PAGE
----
Jim Fisher

I have long been an advocate for “free” instead of paid-for antivirus programs for my retail clients. I simply don’t see the benefit of paying $35 to $99 per year for products that are only marginally better than the free stuff. But as a skeptic, I’m obligated to challenge my own opinions on stuff from time to time and I haven’t looked into this claim in a few years. So am I still correct in claiming that the free stuff is just as good? Let’s see!

Please keep in mind that I’m specifically speaking of home computer users. Corporate and medical clients with multiple computers have different needs that aren’t addressed by the free stuff. It may even be an infringement of copyright laws to use free programs in a business environment.

I researched quite a few reputable sources to get a general sense of the effectiveness of free programs. Most of the major antivirus programs have a free version as well as a paid version. The free versions generally offer the same “basic” antivirus protection as their paid-for counterparts. The paid versions often come with options such as technical support, system optimizers (that are generally worthless), data backup (a good idea, but you can do this yourself), email filtering, parental controls, and identity theft protection. If you find value in any of those, please give them your money. But more advanced users often find those things useless.

The paid-for stuff will often slow your computer down more than the basic free stuff. Many of my clients are using decade-old computers running huge antivirus programs designed for newer systems then complain about their computer being slow. The free programs generally don’t bog down a computer as much.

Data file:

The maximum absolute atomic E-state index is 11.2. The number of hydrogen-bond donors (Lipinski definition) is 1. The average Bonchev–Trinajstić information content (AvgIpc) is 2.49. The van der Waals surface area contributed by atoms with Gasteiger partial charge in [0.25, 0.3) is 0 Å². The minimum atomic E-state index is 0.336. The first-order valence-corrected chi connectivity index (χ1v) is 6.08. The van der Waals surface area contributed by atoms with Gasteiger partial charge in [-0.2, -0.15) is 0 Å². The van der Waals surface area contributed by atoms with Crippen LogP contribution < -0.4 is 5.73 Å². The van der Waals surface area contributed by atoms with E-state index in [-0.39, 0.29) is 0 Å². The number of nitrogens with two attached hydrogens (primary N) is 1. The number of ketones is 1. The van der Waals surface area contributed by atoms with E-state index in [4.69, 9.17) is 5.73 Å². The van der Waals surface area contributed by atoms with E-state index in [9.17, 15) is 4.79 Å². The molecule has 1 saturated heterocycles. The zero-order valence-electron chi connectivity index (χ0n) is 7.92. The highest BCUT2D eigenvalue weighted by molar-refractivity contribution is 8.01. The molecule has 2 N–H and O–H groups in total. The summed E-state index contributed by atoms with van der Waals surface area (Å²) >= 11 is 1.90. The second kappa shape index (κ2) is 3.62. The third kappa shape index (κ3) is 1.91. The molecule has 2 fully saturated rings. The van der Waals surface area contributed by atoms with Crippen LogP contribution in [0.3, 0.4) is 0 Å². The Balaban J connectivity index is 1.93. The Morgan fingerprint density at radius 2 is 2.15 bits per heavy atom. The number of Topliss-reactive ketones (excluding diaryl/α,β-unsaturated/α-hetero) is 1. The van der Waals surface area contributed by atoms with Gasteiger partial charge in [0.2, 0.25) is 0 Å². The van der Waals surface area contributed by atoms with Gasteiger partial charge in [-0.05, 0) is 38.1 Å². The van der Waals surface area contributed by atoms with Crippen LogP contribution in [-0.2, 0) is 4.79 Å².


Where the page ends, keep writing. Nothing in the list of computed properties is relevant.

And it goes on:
For those who own Apple computers: there is no need for antivirus on a Mac. I’ve been fixing Macs for 26 years and have never seen a virus on one.

Before I get into specific recommendations, I know some of you do some dumb things on the internet or barely know how to turn a computer on. You know who you are! For those types, you should stick with the paid stuff. But the free stuff is fine for those of you who consider yourself at least “average” in your knowledge of computing.

Cutting to the chase, here is what I found: Generally speaking, free antivirus is “almost” as good as the paid-for stuff. The difference in overall protection, on average, seems to be about 5% or less. The free programs I recommend are #1: Microsoft Defender that comes built-in to Windows 10 and is a separate download for Windows 7. #2: AVG Free, #3: Kaspersky Security Cloud. Those aren’t necessarily in order.

Couple these antivirus programs with a free malware scanner such as Malwarebytes Antimalware and you can rest pretty comfortable in your decision to hold on to your money.

Jim Fisher owns Excel Computer Services in Florence. Reach him at www.ExcelAL.com